This is the current plan for the two-phase rollout of ShadeLend vaults. Beyond this, we would like to begin the governance handoff by empowering the community to make further adjustments beyond these initial conditions. The first phase of this would be signaling proposals where SHD holders can vote to change collateral parameters and launch new vaults. Fully automated governance functionality is considerably more development effort, which is why the first phase will be signaling proposals to introduce the ability for the community to impact the protocol directly. This initial signaling proposal functionality is expected to be rolled out in a couple of months after the launch of Swap and Lend, and after they have had some time to settle.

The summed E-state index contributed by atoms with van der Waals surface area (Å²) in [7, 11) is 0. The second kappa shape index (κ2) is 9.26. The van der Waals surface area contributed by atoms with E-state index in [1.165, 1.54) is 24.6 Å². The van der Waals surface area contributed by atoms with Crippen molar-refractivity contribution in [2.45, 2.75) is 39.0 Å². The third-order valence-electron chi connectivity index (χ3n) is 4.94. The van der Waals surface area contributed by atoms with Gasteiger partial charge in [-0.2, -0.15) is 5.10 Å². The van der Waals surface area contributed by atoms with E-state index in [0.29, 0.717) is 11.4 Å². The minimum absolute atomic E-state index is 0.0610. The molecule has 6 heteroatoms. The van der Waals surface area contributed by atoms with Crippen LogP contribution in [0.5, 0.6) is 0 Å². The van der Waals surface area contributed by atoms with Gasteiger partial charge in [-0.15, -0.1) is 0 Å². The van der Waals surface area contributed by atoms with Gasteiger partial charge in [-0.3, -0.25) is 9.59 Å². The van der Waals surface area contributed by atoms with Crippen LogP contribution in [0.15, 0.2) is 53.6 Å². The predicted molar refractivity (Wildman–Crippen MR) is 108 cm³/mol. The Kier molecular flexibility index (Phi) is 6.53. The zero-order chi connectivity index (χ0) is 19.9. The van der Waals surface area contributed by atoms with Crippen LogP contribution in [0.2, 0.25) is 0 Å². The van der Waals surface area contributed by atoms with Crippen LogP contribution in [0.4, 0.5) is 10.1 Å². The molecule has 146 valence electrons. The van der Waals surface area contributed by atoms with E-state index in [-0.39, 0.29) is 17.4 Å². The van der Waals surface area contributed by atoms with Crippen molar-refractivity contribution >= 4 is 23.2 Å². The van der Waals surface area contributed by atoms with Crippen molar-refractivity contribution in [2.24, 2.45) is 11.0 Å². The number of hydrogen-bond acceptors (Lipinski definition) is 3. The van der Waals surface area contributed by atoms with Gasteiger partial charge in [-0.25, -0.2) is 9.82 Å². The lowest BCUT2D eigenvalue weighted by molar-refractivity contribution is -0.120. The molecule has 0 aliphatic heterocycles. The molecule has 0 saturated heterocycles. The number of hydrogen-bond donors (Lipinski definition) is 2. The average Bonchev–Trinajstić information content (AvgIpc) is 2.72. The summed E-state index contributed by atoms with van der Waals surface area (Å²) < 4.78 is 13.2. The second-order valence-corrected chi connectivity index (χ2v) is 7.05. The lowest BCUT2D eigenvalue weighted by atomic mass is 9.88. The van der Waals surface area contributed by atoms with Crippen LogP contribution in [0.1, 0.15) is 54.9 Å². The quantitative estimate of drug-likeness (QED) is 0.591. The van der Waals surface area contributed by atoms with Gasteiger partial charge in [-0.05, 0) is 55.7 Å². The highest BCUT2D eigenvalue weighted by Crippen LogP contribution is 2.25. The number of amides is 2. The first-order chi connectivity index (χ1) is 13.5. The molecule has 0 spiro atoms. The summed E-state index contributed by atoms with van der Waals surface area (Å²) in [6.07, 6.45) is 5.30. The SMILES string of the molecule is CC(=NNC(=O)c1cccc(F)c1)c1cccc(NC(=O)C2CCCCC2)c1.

Very clear explanation and I like the two phased rollout.

Personally I’m most excited for the BTC & Eth collateral options. I’m glad you’re waiting for these pools to launch on swap and that you’ve made adjustments with depth of liquidity in mind.

Is there a timeline for when this second phase could start?


Creating new vaults and reconfiguring them is trivial, so from a technical perspective the second phase can be rolled out immediately (except for the LP vaults, which I will touch on.)

For the derivatives, the biggest thing we’d wanna pay attention to is how the staking derivative pools perform on ShadeSwap. We don’t want to accept any collateral on Lend that can’t also be traded on Swap, and we don’t want to oversaturate the market with too many derivative pools right away, so whenever those pools are live on Swap, we can add the vaults on Lend at the same time.